Which character do you feel you relate to more – Jude or Issac?
“Annoying answer but both! I have the ambition and dream-chasing nature of Jude but the dedication and discipline of Isaac. And, as for the question of leaving or staying where I grew up – I think I’ll spend the rest of my life trying to answer that question no matter where I end up, so I couldn’t pick which I relate to more in that regards. After four years away, I moved back to South London about six months ago. Let’s see how long I stay…”
Does the film show a glimmer of hope to those who may not have worked out their life goals and dreams just yet?
“I would hope so, that’s the intention for me. I really do want it to be a film about hope. You hear all these stories about people who we widely see as successful today – who didn’t seem anywhere near their dreams in their 20s, 30s, maybe even 40s. So yes, definitely want people to feel there’s hope.”
How did it feel for the film to win a Tribeca award?
“Unbelievable and incredibly surreal. I say surreal because being aware that something has just occurred that is going to very quickly change your life is something else. It was the very first festival that we submitted to and the very first that we got a decision from. We knew we were aiming high by the level of festivals we were submitting to so to win big at our first blew us away.”
Following on from the Tribeca win, what does it feel like knowing your film is strongly being considered for Academy Award nomination?
“I’m very much still pinching myself. For months I just tried to not think about it, but it gets real with each passing day and very soon we’ll know if we’ve been shortlisted or if the dream is over. No matter how it turns out, the success of the film has been a victory in itself. Everything else is a bonus.”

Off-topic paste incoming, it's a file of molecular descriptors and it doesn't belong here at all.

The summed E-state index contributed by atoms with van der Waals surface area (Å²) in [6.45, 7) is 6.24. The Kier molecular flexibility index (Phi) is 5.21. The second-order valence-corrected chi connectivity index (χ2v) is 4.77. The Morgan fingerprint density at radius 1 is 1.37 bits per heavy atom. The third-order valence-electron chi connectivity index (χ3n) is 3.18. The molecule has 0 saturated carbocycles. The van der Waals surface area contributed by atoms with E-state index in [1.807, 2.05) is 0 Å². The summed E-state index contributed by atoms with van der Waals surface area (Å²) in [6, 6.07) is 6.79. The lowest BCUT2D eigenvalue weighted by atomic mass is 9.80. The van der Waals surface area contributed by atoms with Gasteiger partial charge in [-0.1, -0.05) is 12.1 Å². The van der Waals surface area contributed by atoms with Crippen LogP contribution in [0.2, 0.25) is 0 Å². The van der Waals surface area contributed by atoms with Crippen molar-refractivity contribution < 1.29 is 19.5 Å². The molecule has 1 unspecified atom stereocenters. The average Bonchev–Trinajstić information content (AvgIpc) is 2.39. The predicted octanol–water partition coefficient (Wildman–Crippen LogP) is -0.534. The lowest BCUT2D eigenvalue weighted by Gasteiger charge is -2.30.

Would you consider working with the film’s two actors (Ivanno Jeremiah and Parys Jordon) again?
“Did you see their performance? How could I not?! They’re both fantastic actors, this is actually the second time I’ve worked with Parys, and I casted him in my head whilst I was still writing the first draft. I can’t wait to keep working with him over and over again. He just gets it so so well, it almost feels like I’ve realised a star amidst us before the world has. Ivanno is great too, and I love how much he cares for his craft and the attention to the detail of his characters.”
What’s next for you? Do you have any other projects in the pipeline?
“Lots and lots of writing! I’m developing three original series with separate production companies, and my debut feature which I’ll also direct. I’ve got a few other things in discussion but not concrete yet, but I feel like I’m in such a great space and can’t wait to share whichever makes it over the finish line first with the rest of the world. Outside of that, I’m working on a couple of other TV projects – writing an episode there, directing some bits there. Those will be in the world sooner, but I’m not allowed to discuss them yet.”
We would also like to thank Abraham for taking the time out to talk to us!
You can watch “No More Wings” below:
Let us know your thoughts on the film over on Twitter @CelebMix!